Many believe the Jurassic Park and Jurassic World movies have little worth. They’ve stretched out a premise that was great in Steven Spielberg’s first movie of 25 years ago, and nothing good has been able to come out of the idea since. The fifth installment of the franchise shows that these movies can still show some creativity, though, especially if they’re made by a director as inspired as J.A. Bayona.
With Jurassic World: Fallen Kingdom, Bayona pays so much more homage to the original while also carrying forth influences from comedy, horror, and adventure classics. His sequel looks amazing and deals with more interesting themes than maybe all the other parts, including the first. And it’s silly and dumb at times because it should be. That’s why this week’s list of Movies to Watch After… is a varied selection of great and also goofy titles.
Some of the below picks are acknowledged directly by Bayona as having informed his work on Fallen Kingdom. Also worth checking out are his previous features, since his latest seems like a combination of The Orphanage (haunted house horror), The Impossible (natural disaster movie), and A Monster Calls (giant monster fairy tale). Here are this week’s recommendations:
The Lost World (1925)
Long before Spielberg’s Jurassic Park and the Michael Crichton novel that it’s based on there was The Lost World and the Arthur Conan Doyle novel it’s based on. The silent feature is about an expedition to a land where dinosaurs still exist, and it showcases some remarkable early stop-motion animation effects by Willis O’Brien, who would go on to work on King Kong. While hardly as realistic as today’s movie magic, the old dinosaur fights here are still awesome.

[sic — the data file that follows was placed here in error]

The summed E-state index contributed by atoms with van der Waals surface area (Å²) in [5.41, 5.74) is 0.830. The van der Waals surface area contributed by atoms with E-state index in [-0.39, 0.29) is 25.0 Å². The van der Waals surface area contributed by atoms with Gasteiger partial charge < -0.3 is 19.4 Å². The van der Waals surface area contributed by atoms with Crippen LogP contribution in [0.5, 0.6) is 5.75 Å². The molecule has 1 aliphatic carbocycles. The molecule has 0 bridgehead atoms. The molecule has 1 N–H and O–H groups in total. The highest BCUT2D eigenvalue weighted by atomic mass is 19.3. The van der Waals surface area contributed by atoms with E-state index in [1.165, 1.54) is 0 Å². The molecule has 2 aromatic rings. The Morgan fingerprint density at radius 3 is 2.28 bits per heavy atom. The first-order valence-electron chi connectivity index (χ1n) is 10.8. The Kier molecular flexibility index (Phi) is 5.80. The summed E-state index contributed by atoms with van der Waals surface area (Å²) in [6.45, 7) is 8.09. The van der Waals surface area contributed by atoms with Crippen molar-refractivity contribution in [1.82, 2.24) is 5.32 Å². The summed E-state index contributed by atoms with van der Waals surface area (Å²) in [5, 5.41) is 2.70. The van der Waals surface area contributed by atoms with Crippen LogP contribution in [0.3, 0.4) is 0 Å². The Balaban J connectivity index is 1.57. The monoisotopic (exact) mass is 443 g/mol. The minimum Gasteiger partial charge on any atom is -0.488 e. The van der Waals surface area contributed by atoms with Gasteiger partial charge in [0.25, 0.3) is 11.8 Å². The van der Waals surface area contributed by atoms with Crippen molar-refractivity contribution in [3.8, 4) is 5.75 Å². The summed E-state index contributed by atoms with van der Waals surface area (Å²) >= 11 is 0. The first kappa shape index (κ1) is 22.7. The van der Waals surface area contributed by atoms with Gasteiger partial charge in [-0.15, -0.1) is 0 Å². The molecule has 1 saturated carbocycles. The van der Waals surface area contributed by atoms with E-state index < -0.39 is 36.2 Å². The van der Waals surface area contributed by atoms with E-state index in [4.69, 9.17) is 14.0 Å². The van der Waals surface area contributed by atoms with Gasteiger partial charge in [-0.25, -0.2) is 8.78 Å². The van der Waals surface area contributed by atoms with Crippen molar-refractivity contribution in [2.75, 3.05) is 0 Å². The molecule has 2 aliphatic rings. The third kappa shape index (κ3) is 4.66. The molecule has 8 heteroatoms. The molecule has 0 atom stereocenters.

The Lost World also brings one of the prehistoric creatures, a brontosaurus, back home to London for a change of scenery and extra damage in the real world (Tower Bridge is falling down, falling down…). Fallen Kingdom may seem like a rehash of The Lost World: Jurassic Park by transporting dinos to the mainland, but this nearly hundred-year-old movie did it too, as did all the versions of King Kong that walked in its bronto-sized boots.
Seven Chances (1925)
If you’re not seeing the humor in Fallen Kingdom, maybe you’re not familiar with the work of Buster Keaton. While not too heavy on the slapstick or comedy in general, the Jurassic World sequel is still pretty funny at times, and that’s no accident. In an interview with Den of Geek, Bayona recognizes Keaton’s influence on at least one moment in Fallen Kingdom:
“I started to watch a lot of silent movies, Buster Keaton movies, and movies like that in order to get inspiration. There is a moment that I love in the set piece of the volcano, where the characters hide behind a long log, and the log is being destroyed by dinosaurs. That felt like one of those slapstick moments, like a silent comedy moment.”
That sort of irony-induced slapstick is indeed common to Keaton’s movies, and I would love to just recommend them all. There are great bits in the battle sequence in The General that I think relevant, as is the natural disaster action of Steamboat Bill, Jr. But Seven Chances, the feature where he’s chased by tons of women who wish to marry him, is most fitting for its falling rocks sequence. Look for similar instances where he tries to hide behind or on something that gives way.
The Birds (1963)